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Judge's Factual Findings in Congenital Injury Case Ruled 'Plainly Wrong'

It is a very rare event for the Court of Appeal to find that a judge's assessment of factual evidence is plainly wrong. However, that is what occurred in an unusual case concerning serious injury said to have been sustained by an unborn child.

The boy's mother, who was 25 weeks pregnant with him, struck her abdomen when she fell after using a hotel's outdoor jacuzzi. He was alleged to have suffered serious injury as a result and a compensation claim was launched against the hotel's owner under the Congenital Disabilities (Civil Liability) Act 1976.

The mother gave evidence that she fell from the unprotected leading edge of an area of raised decking running alongside the jacuzzi. Following a trial, however, a judge found that she missed her footing whilst on the stairs leading from the jacuzzi. On that basis, he dismissed the claim.

Upholding the mother's challenge to that outcome, the Court found that it was, at the start of the trial, an agreed fact that the fall occurred in the location she alleged. There being no dispute about that, it was not an issue properly before the judge. Questions as to where the accident happened were only raised during the trial, resulting in procedural unfairness and prejudice to the boy's case.

The Court went on to rule that certain factual findings made by the judge were plainly wrong. On the issue of the location of the mother's fall, he relied almost exclusively on a contemporaneous note of the accident that was manifestly unreliable. He did not have regard to the unchallenged evidence of one witness and made unjustified criticisms of testimony given by the mother, whose honesty as a witness was never questioned.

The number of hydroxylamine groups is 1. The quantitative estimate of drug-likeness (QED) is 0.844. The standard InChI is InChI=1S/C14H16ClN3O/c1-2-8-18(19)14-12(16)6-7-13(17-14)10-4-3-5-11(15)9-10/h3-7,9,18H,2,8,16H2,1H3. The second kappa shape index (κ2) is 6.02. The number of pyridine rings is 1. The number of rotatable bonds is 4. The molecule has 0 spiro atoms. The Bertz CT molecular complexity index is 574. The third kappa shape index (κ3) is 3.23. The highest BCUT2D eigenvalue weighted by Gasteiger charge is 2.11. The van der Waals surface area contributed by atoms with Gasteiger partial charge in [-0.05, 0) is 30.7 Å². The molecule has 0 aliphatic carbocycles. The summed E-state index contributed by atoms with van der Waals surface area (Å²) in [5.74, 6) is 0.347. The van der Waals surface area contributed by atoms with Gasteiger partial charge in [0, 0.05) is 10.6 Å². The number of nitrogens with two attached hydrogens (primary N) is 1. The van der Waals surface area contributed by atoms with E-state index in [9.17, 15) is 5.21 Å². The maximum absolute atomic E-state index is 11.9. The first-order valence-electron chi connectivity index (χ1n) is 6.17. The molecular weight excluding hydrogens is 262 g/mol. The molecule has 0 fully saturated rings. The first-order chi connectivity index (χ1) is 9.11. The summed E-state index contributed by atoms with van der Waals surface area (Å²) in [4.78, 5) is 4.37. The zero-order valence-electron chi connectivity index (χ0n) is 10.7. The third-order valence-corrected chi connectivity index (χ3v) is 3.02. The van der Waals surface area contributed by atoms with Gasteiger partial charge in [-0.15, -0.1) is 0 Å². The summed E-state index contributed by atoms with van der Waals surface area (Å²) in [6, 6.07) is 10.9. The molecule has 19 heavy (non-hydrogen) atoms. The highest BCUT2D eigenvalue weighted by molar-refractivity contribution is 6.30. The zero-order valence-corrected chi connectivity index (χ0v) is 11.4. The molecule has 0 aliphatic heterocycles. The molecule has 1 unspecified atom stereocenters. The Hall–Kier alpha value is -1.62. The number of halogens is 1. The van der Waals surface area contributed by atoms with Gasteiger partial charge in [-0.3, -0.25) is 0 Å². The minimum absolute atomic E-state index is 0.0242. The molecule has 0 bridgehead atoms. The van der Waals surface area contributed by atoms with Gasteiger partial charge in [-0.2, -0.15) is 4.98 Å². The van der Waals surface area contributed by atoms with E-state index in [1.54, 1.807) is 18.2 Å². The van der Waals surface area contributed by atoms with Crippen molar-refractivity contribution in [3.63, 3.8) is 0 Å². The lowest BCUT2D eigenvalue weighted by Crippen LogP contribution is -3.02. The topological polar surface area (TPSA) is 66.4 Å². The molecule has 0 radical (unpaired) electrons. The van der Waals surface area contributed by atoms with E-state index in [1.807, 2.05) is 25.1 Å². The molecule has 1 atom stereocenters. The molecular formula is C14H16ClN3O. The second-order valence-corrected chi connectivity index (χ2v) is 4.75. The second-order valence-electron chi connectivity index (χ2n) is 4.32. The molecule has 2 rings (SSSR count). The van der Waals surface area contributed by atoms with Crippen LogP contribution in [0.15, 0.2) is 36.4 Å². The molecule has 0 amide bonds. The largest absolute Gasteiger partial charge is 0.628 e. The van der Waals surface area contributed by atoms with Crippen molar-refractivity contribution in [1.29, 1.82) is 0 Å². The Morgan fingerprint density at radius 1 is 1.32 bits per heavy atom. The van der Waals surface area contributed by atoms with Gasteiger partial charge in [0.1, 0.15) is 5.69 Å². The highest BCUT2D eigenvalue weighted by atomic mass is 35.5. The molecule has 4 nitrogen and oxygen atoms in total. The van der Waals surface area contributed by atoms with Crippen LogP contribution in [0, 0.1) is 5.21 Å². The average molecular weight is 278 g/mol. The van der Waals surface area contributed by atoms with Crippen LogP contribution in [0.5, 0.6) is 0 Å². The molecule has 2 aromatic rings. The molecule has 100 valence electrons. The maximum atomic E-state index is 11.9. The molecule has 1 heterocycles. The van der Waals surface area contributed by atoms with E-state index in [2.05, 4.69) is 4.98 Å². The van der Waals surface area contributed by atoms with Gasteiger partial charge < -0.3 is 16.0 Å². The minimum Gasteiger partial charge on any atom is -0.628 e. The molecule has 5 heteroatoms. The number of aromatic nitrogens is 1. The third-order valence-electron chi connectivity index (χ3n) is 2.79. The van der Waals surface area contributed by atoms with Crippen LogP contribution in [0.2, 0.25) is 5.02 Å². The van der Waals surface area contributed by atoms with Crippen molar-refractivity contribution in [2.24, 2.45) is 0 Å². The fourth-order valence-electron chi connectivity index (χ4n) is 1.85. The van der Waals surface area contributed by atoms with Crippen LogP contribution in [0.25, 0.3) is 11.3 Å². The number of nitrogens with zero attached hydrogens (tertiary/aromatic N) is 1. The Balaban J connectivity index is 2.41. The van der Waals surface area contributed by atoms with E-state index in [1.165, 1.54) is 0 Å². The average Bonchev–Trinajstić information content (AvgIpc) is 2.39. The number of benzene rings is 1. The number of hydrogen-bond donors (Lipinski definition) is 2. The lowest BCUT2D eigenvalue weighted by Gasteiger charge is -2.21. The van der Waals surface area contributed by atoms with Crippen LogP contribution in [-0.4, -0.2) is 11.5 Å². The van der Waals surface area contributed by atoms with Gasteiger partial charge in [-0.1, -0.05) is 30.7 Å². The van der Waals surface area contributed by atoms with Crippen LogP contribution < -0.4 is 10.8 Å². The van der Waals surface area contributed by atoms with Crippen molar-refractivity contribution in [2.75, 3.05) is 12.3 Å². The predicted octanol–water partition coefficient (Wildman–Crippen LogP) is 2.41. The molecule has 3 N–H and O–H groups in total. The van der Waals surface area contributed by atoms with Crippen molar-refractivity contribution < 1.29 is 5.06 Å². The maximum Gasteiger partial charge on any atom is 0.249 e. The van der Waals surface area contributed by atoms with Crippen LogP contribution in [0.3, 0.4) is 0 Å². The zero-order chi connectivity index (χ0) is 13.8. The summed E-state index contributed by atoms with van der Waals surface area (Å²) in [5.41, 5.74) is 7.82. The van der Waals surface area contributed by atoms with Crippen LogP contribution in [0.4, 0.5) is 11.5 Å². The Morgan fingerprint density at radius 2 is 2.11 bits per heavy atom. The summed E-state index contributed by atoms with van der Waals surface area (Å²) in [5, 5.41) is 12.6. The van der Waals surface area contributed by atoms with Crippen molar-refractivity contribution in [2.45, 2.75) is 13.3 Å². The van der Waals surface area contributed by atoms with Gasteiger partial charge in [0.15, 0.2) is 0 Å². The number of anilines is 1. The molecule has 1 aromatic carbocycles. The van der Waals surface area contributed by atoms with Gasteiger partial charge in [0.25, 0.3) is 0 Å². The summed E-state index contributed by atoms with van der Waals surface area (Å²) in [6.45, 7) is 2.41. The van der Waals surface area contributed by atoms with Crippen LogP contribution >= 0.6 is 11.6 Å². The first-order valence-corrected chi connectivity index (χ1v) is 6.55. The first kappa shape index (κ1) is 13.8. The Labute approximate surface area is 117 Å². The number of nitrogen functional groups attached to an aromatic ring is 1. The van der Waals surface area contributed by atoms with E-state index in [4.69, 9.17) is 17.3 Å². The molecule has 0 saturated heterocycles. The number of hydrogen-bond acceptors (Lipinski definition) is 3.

Reversing the judge's decision, the Court found that there was no rational basis on which he could have found otherwise than that the accident occurred on the raised decking. Given the judge's finding that the decking's leading edge was unguarded, there was only one logical outcome and the Court entered judgment for the boy on the issue of breach of duty.

The Court noted that it is exceptional for an appeal to be allowed on the basis that a judge's findings of fact are plainly wrong. Judges who decide cases on the evidence are the primary arbiters of fact and the Court emphasised that the outcome of the appeal should not be taken as an encouragement to others to lodge similar challenges.